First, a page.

The Fifth Element #67
Although Bricasti came into corporate existence only in 2004, it is not a pure startup. The principals of Bricasti were longtime Lexicon employees who had to seek other options when Harman International closed down Harman's New England operations. Bricasti cofounder (with DSP-software engineer Casey Dowdell) Brian Zolner's 20 years at Lexicon were spent in international sales. But Zolner was completely immersed in the development of the new DAC, especially from the standpoint of critical listening.
Bricasti writes all its own signal-processing software, but contracts out certain aspects of hardware engineering to AeVee Labs, a company in New Haven. Similar to Bricasti, AeVee is made up of former employees of Madrigal Labs (another Harman International company) who worked on many of the classic Madrigal products during their time there.
So, between Lexicon (which branched out from professional audio to home-theater audio and video processing) and Madrigal (stewards of the Mark Levinson brand and the erstwhile Proceed brand), Bricasti has access to considerable knowledge bases of audio engineering and the professional and audiophile markets. As far as I'm concerned, they have a pretty good story to tell.
Bricasti's first product, released in 2007, was their M7 stereo reverberation processor for the professional recording and mastering marketsnot surprising, considering the widespread use of Lexicon reverberation units in pro audio. Bricasti's clean-sheet-of-paper M7, which uses reverberation synthesis rather than convoluting from recorded impulse samples, has gained an enviable reputation as the "gold standard" of reverb generators. Its users include legendary recording engineers Al Schmitt (Capitol Recording Studio A) and Chris Lord-Alge, Robert Friedrich (Telarc), pianist Alicia Keys, and the archival-recording operations of the Chicago and Boston symphonies (footnote 1).
Bricasti's new product is the M1 DAC, which derives from the M7 stereo reverb processor in that the M7 processes in the analog and digital domains. Analog throughput requires A/D conversion going in and D/A conversion coming out. Zolner recalls, "We already had a good DAC in our reverb processor. We wanted to find out how much better we could make it."
From its beginning, Bricasti's M1 DAC was conceptualized and designed not for the professional but for the audiophile market. Zolner told me that they started out with the notion that Bricasti would offer audiophiles a DAC conceptually similar to Benchmark's DAC-1 (a product he respects for the performance it offers at its price). But what Bricasti had in mind was something more expensive, and therefore with fewer of the cost compromises a near-$1000 retail price mandates. One thing led to another, and the no-engineering-compromises DAC Bricasti ended up building is not only more than twice the size of a Benchmark DAC-1; at $7995, it is a lot more expensive.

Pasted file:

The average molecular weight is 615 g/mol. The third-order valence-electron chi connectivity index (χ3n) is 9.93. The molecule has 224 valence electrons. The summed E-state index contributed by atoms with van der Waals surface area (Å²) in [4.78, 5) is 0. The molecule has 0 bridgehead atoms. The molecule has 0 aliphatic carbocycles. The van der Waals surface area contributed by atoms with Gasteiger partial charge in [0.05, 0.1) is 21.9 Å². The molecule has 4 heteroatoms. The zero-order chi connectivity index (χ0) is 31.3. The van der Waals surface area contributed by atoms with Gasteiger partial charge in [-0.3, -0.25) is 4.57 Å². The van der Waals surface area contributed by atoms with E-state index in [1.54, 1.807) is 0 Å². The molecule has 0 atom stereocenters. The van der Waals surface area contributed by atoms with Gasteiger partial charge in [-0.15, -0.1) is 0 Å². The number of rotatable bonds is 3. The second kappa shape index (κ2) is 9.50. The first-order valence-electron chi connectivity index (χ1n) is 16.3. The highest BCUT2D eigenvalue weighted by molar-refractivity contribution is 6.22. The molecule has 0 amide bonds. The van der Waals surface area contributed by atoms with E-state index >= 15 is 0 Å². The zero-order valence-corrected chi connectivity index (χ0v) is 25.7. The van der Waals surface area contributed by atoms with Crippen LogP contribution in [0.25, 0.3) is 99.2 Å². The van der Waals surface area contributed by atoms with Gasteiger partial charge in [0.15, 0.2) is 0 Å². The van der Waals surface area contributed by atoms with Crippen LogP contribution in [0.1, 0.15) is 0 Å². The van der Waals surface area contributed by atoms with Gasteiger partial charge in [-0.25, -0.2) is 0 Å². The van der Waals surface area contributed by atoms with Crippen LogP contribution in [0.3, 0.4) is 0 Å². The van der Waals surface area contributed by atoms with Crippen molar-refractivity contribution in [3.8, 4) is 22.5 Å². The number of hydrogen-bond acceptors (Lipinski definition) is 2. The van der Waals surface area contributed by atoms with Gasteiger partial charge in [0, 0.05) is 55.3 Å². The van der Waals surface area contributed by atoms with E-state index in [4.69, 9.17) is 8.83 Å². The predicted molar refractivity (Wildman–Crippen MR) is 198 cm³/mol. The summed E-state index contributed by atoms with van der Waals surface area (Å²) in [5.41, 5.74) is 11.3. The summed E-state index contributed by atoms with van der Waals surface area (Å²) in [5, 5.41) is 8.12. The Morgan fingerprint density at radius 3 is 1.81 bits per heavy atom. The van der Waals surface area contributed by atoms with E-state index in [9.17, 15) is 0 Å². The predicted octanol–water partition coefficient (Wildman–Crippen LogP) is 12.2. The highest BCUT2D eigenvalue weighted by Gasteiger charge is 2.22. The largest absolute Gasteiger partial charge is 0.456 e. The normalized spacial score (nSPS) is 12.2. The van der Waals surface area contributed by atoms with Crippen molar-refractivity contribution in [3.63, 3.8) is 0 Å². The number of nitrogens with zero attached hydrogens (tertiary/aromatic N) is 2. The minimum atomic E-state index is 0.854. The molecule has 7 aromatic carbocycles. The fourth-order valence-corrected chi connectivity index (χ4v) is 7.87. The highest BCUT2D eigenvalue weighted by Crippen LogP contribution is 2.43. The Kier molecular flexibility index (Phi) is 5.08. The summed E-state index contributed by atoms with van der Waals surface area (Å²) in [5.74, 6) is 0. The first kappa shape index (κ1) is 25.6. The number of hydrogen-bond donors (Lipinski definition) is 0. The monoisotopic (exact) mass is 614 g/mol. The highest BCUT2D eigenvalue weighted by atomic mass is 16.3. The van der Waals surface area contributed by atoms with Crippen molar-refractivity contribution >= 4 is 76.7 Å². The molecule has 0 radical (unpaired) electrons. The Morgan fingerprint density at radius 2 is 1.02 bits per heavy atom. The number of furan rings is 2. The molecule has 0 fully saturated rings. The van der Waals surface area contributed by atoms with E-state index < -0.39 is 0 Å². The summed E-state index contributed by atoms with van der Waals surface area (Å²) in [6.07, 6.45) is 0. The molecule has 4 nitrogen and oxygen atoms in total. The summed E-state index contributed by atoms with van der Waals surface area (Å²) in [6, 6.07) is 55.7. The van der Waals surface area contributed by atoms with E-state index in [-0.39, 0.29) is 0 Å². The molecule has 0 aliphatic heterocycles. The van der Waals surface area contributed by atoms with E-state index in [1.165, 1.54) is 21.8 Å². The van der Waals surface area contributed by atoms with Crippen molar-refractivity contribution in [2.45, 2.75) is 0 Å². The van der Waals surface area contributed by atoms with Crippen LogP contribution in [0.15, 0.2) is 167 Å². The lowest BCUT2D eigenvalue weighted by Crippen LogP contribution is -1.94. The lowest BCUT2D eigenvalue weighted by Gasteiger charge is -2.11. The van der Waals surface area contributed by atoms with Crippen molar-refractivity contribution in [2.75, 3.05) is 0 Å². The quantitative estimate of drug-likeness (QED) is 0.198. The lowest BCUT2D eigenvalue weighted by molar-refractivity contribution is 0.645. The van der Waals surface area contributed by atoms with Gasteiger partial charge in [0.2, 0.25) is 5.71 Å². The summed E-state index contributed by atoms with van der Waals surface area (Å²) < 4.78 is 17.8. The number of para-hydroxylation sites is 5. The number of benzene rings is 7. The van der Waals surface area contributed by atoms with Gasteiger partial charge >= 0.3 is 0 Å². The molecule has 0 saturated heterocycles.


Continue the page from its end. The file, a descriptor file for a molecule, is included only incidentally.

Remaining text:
Zolner hand-delivered to me a well-traveled demo unit of the M1, and we then had a wide-ranging conversation about all things digital (and many things analog). Zolner also brought with him some circuit boards they use for display at trade shows, so that he could point out to me the M1's inner workings without having to open up the review sample.
Zolner is very opinionated, although not offensively so. What makes his opinions refreshing is that, for a professional-audio-gear guy, he almost never talks about measurements (except with a diffident shrug). Instead, he talks about listening. Zolner's primary musical frame of reference is large-scale orchestral works heard live at Boston's Symphony Hall. The fact that Bricasti gear is in the BSO's recording shack gives him entrée there as well. And apart from John Atkinson and Dick Shahinian, Zolner is the only person in audioland I have ever met who was already familiar with Elgar's obscure, sprawling masterwork of an oratorio, The Dream of Gerontius. Zolner even has his own "private" recording of it. Talk about big sounds!
Zolner claims that all the major engineering decisions for the M1 were arrived at only after exhaustive listening. For example, he claims that by changing the value of only one capacitor in each of the M1's dual-mono analog-section power supplies, he can bring the soundstage closer in or farther back. He said that he spent a long time with "a bagful of capacitors" while developing the M1. But I am getting ahead of myself.
Meet the Contender
The Bricasti M1 dual-mono D/A converter has pretty much a "one rack space" shape (though no rack-mount ears): it's 17" wide by just over 2" high by 12" deep, and weighs 12 lbs. The front, rear, and side panels are recessed in the middle third or so by about 3/8". In the front, the recess holds the display window and all the controls except the Standby/On button, which is to the far right. The other controls consist of a rotary knob to scroll through the various options shown in the display window, and six flat, oval buttons to select Input, Filter, Status, Aux(iliary), Display, and Enter.
There are four digital inputs: S/PDIF (RCA jack), AES/EBU (XLR jack), Aux (BNC jack) and Optical. The M1 accepts sampling rates up to 192kHz. There are seven selectable digital filters, labeled 0 through 6.
Footnote 1: An engineer recording a symphony orchestra would want a reverb processor because, as a practical matter, focus and bloom can be mutually exclusive goals. For example, the feed from the close mikes on the vocal soloists in Mahler's Symphony 8 might sound too close and dry compared to the rest of the mix. That's when a reverb processor may come in handy.